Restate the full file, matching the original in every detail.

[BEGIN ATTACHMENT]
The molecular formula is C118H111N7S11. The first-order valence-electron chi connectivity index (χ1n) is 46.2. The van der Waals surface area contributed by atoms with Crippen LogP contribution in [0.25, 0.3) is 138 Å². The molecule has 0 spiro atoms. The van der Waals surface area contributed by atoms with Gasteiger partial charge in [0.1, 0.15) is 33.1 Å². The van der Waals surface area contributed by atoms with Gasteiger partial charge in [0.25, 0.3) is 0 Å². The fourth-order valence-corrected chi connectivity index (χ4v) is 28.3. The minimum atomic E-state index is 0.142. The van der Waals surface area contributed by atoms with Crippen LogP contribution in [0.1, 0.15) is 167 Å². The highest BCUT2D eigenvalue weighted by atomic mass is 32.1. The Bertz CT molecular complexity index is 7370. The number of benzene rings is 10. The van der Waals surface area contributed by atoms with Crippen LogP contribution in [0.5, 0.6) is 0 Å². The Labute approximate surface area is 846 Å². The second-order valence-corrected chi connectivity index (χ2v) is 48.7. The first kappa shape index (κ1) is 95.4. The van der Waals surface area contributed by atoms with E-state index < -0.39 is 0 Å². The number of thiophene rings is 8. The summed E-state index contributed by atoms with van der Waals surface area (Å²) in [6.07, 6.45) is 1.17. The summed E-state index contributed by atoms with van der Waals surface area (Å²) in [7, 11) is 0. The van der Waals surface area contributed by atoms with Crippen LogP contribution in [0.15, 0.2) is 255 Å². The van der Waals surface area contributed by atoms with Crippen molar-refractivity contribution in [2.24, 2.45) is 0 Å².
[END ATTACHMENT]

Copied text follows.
The molecular formula is C118H111N7S11. The first-order valence-electron chi connectivity index (χ1n) is 46.2. The van der Waals surface area contributed by atoms with Crippen LogP contribution in [0.25, 0.3) is 138 Å². The molecule has 0 spiro atoms. The van der Waals surface area contributed by atoms with Gasteiger partial charge in [0.1, 0.15) is 33.1 Å². The van der Waals surface area contributed by atoms with Gasteiger partial charge in [0.25, 0.3) is 0 Å². The fourth-order valence-corrected chi connectivity index (χ4v) is 28.3. The minimum atomic E-state index is 0.142. The van der Waals surface area contributed by atoms with Crippen LogP contribution in [0.1, 0.15) is 167 Å². The highest BCUT2D eigenvalue weighted by atomic mass is 32.1. The Bertz CT molecular complexity index is 7370. The number of benzene rings is 10. The van der Waals surface area contributed by atoms with Crippen LogP contribution in [0.5, 0.6) is 0 Å². The Labute approximate surface area is 846 Å². The second-order valence-corrected chi connectivity index (χ2v) is 48.7. The first kappa shape index (κ1) is 95.4. The van der Waals surface area contributed by atoms with E-state index < -0.39 is 0 Å². The number of thiophene rings is 8. The summed E-state index contributed by atoms with van der Waals surface area (Å²) in [6.07, 6.45) is 1.17. The summed E-state index contributed by atoms with van der Waals surface area (Å²) in [7, 11) is 0. The van der Waals surface area contributed by atoms with Crippen LogP contribution in [0.15, 0.2) is 255 Å². The van der Waals surface area contributed by atoms with Crippen molar-refractivity contribution in [2.24, 2.45) is 0 Å².